She looked around the wide lobby, scanning the corners of the high ceilings. “She could be using their cameras to monitor us right now. And not just this branch -- all of them, and all the branches of the other banking institutions she's hit. And who knows where else she's gotten access without having to break in?”
David stood stock still. Only one thing he knew for sure, and the prospect sucked the joy from his day. “I have to tell the bank's people how bad it is.” He turned, reluctant both to leave Beth and to face what looked like a bitch of a conversation.
~ * ~
Beth hesitated in the lobby before departing. At seven-thirty a.m. the bank hadn't yet opened for business. A couple tellers moved at their closed stations, probably setting up for the morning's business. The police presence stayed confined to the secured area beyond the managers' offices. Dim lighting, marble tiling, clean architectural lines, and a hushed atmosphere gave the large lobby an aura uncomfortably like some sleek modern church with its acolytes going quietly about their devotions.
The resemblance ended where her talent kicked in. The vibes given off by these walls spoke much more of mundane worries than of spiritual awareness or of any attention to anything beyond the moment's needs. Still, it seemed peaceful compared to the bustle and strife she knew waited her in the skyway.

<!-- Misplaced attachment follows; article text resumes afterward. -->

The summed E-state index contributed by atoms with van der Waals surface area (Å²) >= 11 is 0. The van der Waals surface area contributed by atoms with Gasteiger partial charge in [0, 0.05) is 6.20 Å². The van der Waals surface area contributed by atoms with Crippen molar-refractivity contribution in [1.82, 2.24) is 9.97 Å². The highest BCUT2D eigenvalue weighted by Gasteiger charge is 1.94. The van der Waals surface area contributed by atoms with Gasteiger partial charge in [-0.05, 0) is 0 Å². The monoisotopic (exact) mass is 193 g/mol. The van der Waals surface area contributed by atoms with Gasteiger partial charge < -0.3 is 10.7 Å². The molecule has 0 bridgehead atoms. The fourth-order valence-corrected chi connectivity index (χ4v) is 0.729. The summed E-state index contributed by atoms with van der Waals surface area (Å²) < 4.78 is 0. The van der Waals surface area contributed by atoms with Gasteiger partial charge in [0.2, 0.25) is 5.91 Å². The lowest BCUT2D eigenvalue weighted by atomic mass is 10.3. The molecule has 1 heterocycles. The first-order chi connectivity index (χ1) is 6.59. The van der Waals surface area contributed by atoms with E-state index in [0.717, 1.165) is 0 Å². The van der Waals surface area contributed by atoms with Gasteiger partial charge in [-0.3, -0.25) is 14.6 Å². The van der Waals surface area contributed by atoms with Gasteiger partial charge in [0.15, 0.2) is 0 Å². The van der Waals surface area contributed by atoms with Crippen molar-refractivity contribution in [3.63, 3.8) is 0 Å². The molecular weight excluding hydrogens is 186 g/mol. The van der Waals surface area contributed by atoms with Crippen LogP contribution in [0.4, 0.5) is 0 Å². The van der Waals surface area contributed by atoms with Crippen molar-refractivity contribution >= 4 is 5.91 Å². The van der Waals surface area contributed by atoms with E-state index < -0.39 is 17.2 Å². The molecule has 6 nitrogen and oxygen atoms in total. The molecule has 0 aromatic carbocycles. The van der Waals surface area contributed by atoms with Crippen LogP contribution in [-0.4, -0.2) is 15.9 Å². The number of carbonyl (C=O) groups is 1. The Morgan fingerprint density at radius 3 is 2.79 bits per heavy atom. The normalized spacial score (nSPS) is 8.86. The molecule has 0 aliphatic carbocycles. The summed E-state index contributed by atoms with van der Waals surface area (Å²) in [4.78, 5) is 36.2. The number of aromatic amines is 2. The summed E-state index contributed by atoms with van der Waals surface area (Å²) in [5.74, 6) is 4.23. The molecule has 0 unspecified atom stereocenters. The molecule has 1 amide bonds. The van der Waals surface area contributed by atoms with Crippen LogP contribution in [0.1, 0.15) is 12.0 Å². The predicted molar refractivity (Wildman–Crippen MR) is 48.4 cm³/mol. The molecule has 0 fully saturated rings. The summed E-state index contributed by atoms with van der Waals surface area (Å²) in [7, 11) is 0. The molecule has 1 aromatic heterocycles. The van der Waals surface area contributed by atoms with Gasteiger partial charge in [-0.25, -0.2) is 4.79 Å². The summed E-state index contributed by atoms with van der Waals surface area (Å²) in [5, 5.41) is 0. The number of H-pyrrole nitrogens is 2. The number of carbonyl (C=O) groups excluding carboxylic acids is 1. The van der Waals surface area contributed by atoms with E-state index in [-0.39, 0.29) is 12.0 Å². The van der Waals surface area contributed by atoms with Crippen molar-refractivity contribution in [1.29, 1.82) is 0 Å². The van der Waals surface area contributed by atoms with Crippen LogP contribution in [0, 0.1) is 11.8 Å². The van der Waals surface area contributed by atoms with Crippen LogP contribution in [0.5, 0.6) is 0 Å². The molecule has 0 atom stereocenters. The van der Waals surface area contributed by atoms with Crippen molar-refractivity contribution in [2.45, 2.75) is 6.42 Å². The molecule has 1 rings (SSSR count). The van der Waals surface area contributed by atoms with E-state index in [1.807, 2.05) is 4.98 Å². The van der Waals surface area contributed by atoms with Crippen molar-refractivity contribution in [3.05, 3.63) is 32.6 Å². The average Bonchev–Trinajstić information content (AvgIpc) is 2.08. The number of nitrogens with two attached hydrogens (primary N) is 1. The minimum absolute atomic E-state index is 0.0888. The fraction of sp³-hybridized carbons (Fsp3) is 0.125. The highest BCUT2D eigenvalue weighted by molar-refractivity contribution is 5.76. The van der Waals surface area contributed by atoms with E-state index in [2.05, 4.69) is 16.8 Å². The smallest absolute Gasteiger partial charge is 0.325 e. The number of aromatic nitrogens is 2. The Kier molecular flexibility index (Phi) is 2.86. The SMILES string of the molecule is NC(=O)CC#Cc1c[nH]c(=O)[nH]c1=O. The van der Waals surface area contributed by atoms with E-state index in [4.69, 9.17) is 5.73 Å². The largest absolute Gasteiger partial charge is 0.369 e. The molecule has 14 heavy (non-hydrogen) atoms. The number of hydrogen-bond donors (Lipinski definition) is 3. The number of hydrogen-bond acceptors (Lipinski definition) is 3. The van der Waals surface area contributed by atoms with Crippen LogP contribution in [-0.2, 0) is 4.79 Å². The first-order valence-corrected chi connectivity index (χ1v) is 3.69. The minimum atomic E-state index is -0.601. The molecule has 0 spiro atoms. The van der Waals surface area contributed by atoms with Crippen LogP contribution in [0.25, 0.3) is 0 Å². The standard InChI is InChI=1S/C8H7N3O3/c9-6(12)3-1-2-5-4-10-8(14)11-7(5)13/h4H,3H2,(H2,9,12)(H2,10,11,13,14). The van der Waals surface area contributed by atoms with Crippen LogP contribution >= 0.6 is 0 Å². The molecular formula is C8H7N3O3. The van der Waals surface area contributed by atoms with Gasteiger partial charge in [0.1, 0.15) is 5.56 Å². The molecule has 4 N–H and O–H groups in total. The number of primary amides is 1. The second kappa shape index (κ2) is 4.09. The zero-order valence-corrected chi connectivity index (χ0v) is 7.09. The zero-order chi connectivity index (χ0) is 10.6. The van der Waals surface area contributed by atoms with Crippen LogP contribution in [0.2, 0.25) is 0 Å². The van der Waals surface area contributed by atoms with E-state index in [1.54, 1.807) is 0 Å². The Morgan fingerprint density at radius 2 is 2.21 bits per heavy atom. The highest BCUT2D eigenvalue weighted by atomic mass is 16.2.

Beth turned aside to the ATM just inside the exit doors. With the bank's systems compromised she'd feel better if she had more of her assets in cash just now. The way things looked, she and everybody else could soon be up the fiscal creek without a single metaphorical paddle, their bank accounts all hostage to a rogue Talent quietly taking command of the world's banking systems.
Her double-gloved fingers made it hard to grasp the thin edge of her ATM card from its slot in her leather billfold. Beth stripped both gloves from her right hand, and, making sure to touch nothing else, plucked it out and tucked it neatly into the ATM's waiting slot.
She quickly withdrew the two hundred dollars max allowed by the machine, carefully taking the bills with her still-gloved left hand, and with the same hand pressed the button to ask for a mini-statement, before indicating she had no further transactions.
In the instant when her card emerged from the machine and she touched it again, Beth caught another flash of connection to the machine/intelligence that had earlier taken her by surprise. This time she managed to brace herself. This time she looked into the eyes of the woman in the machine while that woman looked back into hers. Cool eyes. If they held any color at all it must be the palest possible blue. Fine-boned features surrounded those eyes, silvery hair framed the face.
On automatic pilot, Beth completed the motion of pulling her card from the machine, breaking the connection in the same instant. A chill slid through her like a blast of frigid winter wind. She reached out with her gloved hand and steadied herself against the marble-clad wall.